§ produce analyses and develop appropriate recommendations for the General Assembly and the Security Council on the necessity and urgency of early non-military intervention in crisis areas;
§ undertake a regular evaluation of crisis prevention measures;
§ initiate and coordinate the institutionalization of peace education and conflict transformation worldwide, and
§ have the right to informthe Security Council.
In addition, it is to be hoped that the Security Council will consult UNCOPAC before adopting decisions on military intervention.
UNCOPAC's integration in the institutional system of the United Nations should be achieved through its establishment as a subsidiary organ of the General Assembly in accordance with Article 22 of the UN Charter. This would be entirely appropriate since the General Assembly, in accordance with Article 11, paragraph 3 of the UN Charter, is obliged to draw the Security Council’s attention to situations which could endanger world peace and international security.
Such an institution was also called for by Secretary General Kofi Annan in the 7 June 2001 report on “Preventing Armed Conflict” (A/55/985-S/2001/574), to which the General Assembly responded on 3 July 2003 with a “Landmark Resolution on Prevention of Armed Conflicts.” Kofi Annan's report includes a series of noteworthy recommendations, and it is helpful to quote three directly relevant ones here:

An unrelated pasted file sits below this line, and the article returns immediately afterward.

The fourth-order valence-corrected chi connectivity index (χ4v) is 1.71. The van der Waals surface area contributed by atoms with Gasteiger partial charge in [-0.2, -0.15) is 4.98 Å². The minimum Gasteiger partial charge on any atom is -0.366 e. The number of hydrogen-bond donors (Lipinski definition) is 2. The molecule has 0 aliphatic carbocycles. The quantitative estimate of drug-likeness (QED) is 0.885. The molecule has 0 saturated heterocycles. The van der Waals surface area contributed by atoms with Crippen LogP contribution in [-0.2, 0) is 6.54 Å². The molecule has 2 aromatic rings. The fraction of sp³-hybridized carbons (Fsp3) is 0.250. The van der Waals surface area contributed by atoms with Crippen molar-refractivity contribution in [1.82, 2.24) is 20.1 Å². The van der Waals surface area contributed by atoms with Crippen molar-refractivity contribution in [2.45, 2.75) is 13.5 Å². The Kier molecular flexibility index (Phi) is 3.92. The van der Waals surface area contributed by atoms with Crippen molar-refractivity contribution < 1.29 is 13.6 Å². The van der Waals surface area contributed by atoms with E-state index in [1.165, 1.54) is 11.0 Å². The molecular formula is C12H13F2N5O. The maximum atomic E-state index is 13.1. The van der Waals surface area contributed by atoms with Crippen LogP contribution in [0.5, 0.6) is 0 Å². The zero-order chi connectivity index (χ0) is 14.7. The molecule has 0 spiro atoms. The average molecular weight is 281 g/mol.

“I recommend that the General Assembly consider a more active use of its powers, in accordance with Articles 10, 11 and 4 of the Charter of the United Nations, in the prevention of armed conflicts.”
“I urge the General Assembly to consider ways of enhancing its interaction with the Security Council on conflict prevention, particularly in developing long-term conflict prevention and peace-building strategies.”
“I encourage the Security Council to consider innovative mechanisms, such as establishing a subsidiary organ, an ad hoc informal working group or other information technical arrangement to discuss prevention cases on a continuing basis…” (emphasis added)